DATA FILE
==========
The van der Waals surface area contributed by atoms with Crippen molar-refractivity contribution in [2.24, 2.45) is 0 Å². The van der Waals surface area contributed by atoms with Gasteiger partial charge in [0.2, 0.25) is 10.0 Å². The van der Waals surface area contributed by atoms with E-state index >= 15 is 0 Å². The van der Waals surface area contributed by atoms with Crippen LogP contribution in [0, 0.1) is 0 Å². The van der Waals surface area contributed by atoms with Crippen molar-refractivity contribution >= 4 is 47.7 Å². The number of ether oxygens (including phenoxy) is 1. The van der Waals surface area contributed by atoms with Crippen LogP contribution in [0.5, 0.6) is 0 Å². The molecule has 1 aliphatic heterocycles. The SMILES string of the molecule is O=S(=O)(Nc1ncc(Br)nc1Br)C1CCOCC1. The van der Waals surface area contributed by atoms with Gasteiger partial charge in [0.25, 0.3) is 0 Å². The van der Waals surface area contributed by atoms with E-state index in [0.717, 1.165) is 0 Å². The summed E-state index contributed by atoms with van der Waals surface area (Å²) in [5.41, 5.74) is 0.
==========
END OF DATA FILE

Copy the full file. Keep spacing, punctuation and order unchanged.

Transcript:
The van der Waals surface area contributed by atoms with Crippen molar-refractivity contribution in [2.24, 2.45) is 0 Å². The van der Waals surface area contributed by atoms with Gasteiger partial charge in [0.2, 0.25) is 10.0 Å². The van der Waals surface area contributed by atoms with E-state index >= 15 is 0 Å². The van der Waals surface area contributed by atoms with Crippen LogP contribution in [0, 0.1) is 0 Å². The van der Waals surface area contributed by atoms with Crippen molar-refractivity contribution >= 4 is 47.7 Å². The number of ether oxygens (including phenoxy) is 1. The van der Waals surface area contributed by atoms with Crippen LogP contribution in [0.5, 0.6) is 0 Å². The molecule has 1 aliphatic heterocycles. The SMILES string of the molecule is O=S(=O)(Nc1ncc(Br)nc1Br)C1CCOCC1. The van der Waals surface area contributed by atoms with Gasteiger partial charge in [0.25, 0.3) is 0 Å². The van der Waals surface area contributed by atoms with E-state index in [0.717, 1.165) is 0 Å². The summed E-state index contributed by atoms with van der Waals surface area (Å²) in [5.41, 5.74) is 0.